Photo credit: SNF

A big wooden ship, the Ship of Tolerance, modeled after an ancient Egyptian sailing vessel, has opened today for the public in the Port of Thessaloniki, Greece. As it travels the world, the ship seeks to connect kids across cultures and continents using the universal language of art.

First constructed in Egypt in 2005, the Ship of Tolerance has been recreated more than a dozen times across four continents, in Venice, Havana, Chicago and beyond, says the Stavros Niarchos Foundation (SNF).

More than 350 Greek students ages 5 though 18 have created paintings expressing what tolerance means to them in workshops guided by the project leaders, and 160 of these paintings will be sewn together into a sail for the ship.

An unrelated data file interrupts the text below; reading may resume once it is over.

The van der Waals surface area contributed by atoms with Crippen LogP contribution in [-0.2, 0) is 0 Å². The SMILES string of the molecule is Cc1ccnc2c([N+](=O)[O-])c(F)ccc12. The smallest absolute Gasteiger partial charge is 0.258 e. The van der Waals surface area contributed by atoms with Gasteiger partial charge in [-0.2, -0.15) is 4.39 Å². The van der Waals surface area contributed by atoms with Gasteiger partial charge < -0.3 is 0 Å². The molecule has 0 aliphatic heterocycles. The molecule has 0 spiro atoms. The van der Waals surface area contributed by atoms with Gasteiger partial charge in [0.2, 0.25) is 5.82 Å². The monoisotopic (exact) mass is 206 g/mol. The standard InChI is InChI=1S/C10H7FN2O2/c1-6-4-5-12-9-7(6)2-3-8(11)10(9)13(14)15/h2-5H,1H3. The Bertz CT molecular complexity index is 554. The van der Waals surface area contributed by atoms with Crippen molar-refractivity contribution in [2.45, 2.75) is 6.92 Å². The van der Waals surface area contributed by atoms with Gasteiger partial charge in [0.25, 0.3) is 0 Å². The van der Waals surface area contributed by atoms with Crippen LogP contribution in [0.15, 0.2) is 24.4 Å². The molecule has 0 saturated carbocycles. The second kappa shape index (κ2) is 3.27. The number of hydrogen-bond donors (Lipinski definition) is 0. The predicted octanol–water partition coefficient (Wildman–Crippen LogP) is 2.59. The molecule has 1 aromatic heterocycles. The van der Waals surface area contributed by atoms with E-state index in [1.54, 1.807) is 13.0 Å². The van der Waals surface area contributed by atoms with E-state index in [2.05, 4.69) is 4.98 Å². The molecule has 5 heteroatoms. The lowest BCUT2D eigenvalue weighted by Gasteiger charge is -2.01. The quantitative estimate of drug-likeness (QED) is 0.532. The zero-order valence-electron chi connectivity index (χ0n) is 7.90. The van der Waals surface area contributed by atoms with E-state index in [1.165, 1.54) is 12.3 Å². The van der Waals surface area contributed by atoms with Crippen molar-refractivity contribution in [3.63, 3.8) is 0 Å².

The Ship of Tolerance itself is being constructed by a group of carpenters from Manchester, England.

At the same time, the MOMus-Experimental Center for the Arts in Thessaloniki is hosting an exhibition on the history of the Ship, featuring sails created in other locations.

This iteration of the Ship of Tolerance project is made possible through a collaboration between the New York-based Ilya and Emilia Kabakov Foundation, MOMus-Experimental Center for the Arts, and Donopoulos International Fine Arts.